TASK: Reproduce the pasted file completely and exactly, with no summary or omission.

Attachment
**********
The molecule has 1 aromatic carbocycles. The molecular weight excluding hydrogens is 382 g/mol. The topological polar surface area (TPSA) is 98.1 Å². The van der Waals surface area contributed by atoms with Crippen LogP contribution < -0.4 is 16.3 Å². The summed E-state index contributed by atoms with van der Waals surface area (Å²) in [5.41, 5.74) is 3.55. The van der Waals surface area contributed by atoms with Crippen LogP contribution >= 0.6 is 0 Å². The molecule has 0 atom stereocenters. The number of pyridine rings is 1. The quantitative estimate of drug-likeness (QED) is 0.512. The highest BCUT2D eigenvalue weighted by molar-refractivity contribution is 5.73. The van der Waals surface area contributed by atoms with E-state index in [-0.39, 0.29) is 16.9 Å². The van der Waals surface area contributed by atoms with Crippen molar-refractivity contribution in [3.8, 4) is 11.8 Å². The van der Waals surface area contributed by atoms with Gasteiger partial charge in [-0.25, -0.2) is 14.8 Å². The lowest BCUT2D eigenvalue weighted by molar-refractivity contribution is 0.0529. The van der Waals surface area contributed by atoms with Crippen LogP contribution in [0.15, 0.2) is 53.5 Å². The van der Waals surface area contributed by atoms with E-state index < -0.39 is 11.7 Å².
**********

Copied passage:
The molecule has 1 aromatic carbocycles. The molecular weight excluding hydrogens is 382 g/mol. The topological polar surface area (TPSA) is 98.1 Å². The van der Waals surface area contributed by atoms with Crippen LogP contribution < -0.4 is 16.3 Å². The summed E-state index contributed by atoms with van der Waals surface area (Å²) in [5.41, 5.74) is 3.55. The van der Waals surface area contributed by atoms with Crippen LogP contribution >= 0.6 is 0 Å². The molecule has 0 atom stereocenters. The number of pyridine rings is 1. The quantitative estimate of drug-likeness (QED) is 0.512. The highest BCUT2D eigenvalue weighted by molar-refractivity contribution is 5.73. The van der Waals surface area contributed by atoms with E-state index in [-0.39, 0.29) is 16.9 Å². The van der Waals surface area contributed by atoms with Crippen molar-refractivity contribution in [3.8, 4) is 11.8 Å². The van der Waals surface area contributed by atoms with Gasteiger partial charge in [-0.25, -0.2) is 14.8 Å². The lowest BCUT2D eigenvalue weighted by molar-refractivity contribution is 0.0529. The van der Waals surface area contributed by atoms with Crippen LogP contribution in [0.15, 0.2) is 53.5 Å². The van der Waals surface area contributed by atoms with E-state index < -0.39 is 11.7 Å².